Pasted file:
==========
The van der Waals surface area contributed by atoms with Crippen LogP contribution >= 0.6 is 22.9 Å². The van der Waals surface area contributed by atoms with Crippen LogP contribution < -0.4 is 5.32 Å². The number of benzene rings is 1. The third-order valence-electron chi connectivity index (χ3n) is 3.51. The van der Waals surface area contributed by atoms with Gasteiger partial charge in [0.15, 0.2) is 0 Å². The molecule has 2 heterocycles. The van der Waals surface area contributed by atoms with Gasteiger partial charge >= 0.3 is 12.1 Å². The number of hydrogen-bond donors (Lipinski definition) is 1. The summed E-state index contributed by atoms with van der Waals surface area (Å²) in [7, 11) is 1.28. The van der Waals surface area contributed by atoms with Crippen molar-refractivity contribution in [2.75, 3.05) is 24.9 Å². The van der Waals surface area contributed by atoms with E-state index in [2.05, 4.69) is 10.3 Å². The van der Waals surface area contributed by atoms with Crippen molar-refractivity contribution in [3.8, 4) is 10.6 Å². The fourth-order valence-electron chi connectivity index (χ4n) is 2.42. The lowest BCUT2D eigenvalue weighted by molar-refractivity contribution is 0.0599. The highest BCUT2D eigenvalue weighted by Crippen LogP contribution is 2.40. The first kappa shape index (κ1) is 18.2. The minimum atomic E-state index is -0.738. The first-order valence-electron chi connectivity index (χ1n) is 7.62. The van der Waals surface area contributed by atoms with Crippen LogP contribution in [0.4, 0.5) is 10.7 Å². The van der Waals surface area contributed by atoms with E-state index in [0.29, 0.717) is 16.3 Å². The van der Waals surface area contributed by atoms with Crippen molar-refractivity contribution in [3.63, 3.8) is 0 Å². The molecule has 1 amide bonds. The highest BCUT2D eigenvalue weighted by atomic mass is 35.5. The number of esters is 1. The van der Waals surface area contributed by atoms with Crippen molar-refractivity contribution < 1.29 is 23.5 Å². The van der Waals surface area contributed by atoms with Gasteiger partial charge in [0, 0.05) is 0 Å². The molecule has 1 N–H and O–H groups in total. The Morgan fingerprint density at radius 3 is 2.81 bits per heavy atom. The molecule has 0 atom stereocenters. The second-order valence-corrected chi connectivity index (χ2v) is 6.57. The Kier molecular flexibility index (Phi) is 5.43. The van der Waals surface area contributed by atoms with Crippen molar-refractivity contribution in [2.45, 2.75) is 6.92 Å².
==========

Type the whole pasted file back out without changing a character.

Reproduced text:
The van der Waals surface area contributed by atoms with Crippen LogP contribution >= 0.6 is 22.9 Å². The van der Waals surface area contributed by atoms with Crippen LogP contribution < -0.4 is 5.32 Å². The number of benzene rings is 1. The third-order valence-electron chi connectivity index (χ3n) is 3.51. The van der Waals surface area contributed by atoms with Gasteiger partial charge in [0.15, 0.2) is 0 Å². The molecule has 2 heterocycles. The van der Waals surface area contributed by atoms with Gasteiger partial charge >= 0.3 is 12.1 Å². The number of hydrogen-bond donors (Lipinski definition) is 1. The summed E-state index contributed by atoms with van der Waals surface area (Å²) in [7, 11) is 1.28. The van der Waals surface area contributed by atoms with Crippen molar-refractivity contribution in [2.75, 3.05) is 24.9 Å². The van der Waals surface area contributed by atoms with E-state index in [2.05, 4.69) is 10.3 Å². The van der Waals surface area contributed by atoms with Crippen molar-refractivity contribution in [3.8, 4) is 10.6 Å². The fourth-order valence-electron chi connectivity index (χ4n) is 2.42. The lowest BCUT2D eigenvalue weighted by molar-refractivity contribution is 0.0599. The highest BCUT2D eigenvalue weighted by Crippen LogP contribution is 2.40. The first kappa shape index (κ1) is 18.2. The minimum atomic E-state index is -0.738. The first-order valence-electron chi connectivity index (χ1n) is 7.62. The van der Waals surface area contributed by atoms with Crippen LogP contribution in [0.4, 0.5) is 10.7 Å². The van der Waals surface area contributed by atoms with E-state index in [0.29, 0.717) is 16.3 Å². The van der Waals surface area contributed by atoms with Crippen molar-refractivity contribution in [3.63, 3.8) is 0 Å². The molecule has 1 amide bonds. The highest BCUT2D eigenvalue weighted by atomic mass is 35.5. The number of esters is 1. The van der Waals surface area contributed by atoms with Crippen molar-refractivity contribution < 1.29 is 23.5 Å². The van der Waals surface area contributed by atoms with Gasteiger partial charge in [0, 0.05) is 0 Å². The molecule has 1 N–H and O–H groups in total. The Morgan fingerprint density at radius 3 is 2.81 bits per heavy atom. The molecule has 0 atom stereocenters. The second-order valence-corrected chi connectivity index (χ2v) is 6.57. The Kier molecular flexibility index (Phi) is 5.43. The van der Waals surface area contributed by atoms with Crippen molar-refractivity contribution in [2.45, 2.75) is 6.92 Å².